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Time to Affect Political Change in Bahrain

Michael Rubin makes a good point about the attractiveness of the Moroccan model–meaning gradual liberal reform in the direction of democracy. That is certainly preferable to the kind of upheavals that have rocked the Arab world this year. Even successful revolutions (as in Egypt) can go off in uncertain directions. In the case of Egypt, civil liberties remain restricted, anti-Israel sentiment is running rampant, and the Muslim Brotherhood appears poised to gain a disproportionate share of power because it is better organized than liberal groups. Some of this was no doubt unavoidable in any post-Mubarak regime (any Egyptian government that reflects popular sentiment will be anti-Israel to some degree) but the chaotic conditions which have prevailed since Mubarak’s abrupt removal from power have exacerbated the situation.

It was precisely to ward off such an explosion that some of us had been arguing for years the U.S. needed to do more to pressure Hosni Mubarak to open up the political system—for instance, by conditioning U.S aid on reform. Instead, one administration after another gave this strongman a blank check even though it was perfectly clear he could not last forever.

Unfortunately, the U.S. appears to be repeating that mistake in Bahrain. This tiny Gulf kingdom, where a Sunni royal family rules over a predominantly Shiite population, managed to repress calls for change by using force earlier this year; it even got assistance from the Saudi security forces. The royals also promised all sorts of political changes which have not materialized. The National Dialogue which they convened to assuage calls for change has turned out to be a joke. Repression remains the order of the day. But as in Syria, even the willingness of the security forces to shed blood has not kept protesters off the streets. As the New York Times notes, clashes between demonstrators and head-cracking riot police still occur almost every night.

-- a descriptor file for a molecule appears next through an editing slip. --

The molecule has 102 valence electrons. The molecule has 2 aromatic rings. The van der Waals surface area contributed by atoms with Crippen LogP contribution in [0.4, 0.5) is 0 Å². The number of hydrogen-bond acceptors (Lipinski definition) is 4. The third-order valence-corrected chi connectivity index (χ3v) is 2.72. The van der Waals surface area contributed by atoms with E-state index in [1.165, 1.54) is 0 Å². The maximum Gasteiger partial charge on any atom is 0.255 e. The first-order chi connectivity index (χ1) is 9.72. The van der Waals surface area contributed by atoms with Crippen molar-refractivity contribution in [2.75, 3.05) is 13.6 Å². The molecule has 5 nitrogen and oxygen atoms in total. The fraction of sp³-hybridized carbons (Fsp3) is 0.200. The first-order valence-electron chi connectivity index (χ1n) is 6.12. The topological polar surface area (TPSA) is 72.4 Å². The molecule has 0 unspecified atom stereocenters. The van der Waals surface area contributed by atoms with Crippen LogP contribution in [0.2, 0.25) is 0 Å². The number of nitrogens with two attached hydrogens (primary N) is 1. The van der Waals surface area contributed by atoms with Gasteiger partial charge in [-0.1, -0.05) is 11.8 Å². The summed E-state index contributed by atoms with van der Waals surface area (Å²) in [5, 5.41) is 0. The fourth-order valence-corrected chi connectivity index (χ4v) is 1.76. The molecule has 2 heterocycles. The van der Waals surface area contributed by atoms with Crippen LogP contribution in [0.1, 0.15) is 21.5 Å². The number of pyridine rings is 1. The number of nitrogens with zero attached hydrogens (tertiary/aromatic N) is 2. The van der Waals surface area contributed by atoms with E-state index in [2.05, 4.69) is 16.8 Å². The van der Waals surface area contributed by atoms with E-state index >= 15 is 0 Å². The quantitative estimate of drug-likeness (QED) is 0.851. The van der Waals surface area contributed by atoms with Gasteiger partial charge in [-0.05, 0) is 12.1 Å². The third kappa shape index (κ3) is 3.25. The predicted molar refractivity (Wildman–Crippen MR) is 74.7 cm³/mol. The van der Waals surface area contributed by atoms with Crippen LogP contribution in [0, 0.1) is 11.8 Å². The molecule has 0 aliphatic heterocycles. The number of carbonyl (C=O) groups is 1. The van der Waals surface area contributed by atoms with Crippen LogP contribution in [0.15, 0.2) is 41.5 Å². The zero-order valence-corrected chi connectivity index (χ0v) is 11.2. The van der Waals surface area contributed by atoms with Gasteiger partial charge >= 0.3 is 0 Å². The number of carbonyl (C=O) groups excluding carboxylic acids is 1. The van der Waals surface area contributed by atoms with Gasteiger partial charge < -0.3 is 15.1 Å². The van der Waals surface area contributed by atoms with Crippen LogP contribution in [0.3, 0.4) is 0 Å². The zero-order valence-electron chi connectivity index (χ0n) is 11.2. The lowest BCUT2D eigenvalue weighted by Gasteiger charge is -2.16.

Where, one wonders, is the U.S? We have a large say in Bahrain, which is the headquarters of our Fifth Fleet and is heavily dependent on American protection.

“But,” as the Washington Post editorialists note, “the Obama administration has been timid here as elsewhere during the Arab Spring. In May, President Obama made a strong statement about Bahrain during a speech on the Middle East in which he promised to support the cause of democratic change across the region. But there has been no follow-up; no senior U.S. officials have visited Bahrain in months, and the administration has had nothing to say about the deteriorating situation. This is shortsighted: If Bahrain blows up, vital U.S. interests will be at risk. The administration should use its influence now —before the crisis resumes.”

The Post is exactly right: Now—before the next revolution–is the time to affect positive political change in Bahrain, and also in other American allies such as Saudi Arabia, Jordan and the United Arab Emirates. The U.S. needs to use what leverage it has to push for liberal change a la Morocco. Failure to do so is not
only a moral failing, but more important, a strategic failing that risks another explosion toppling another American ally.

 


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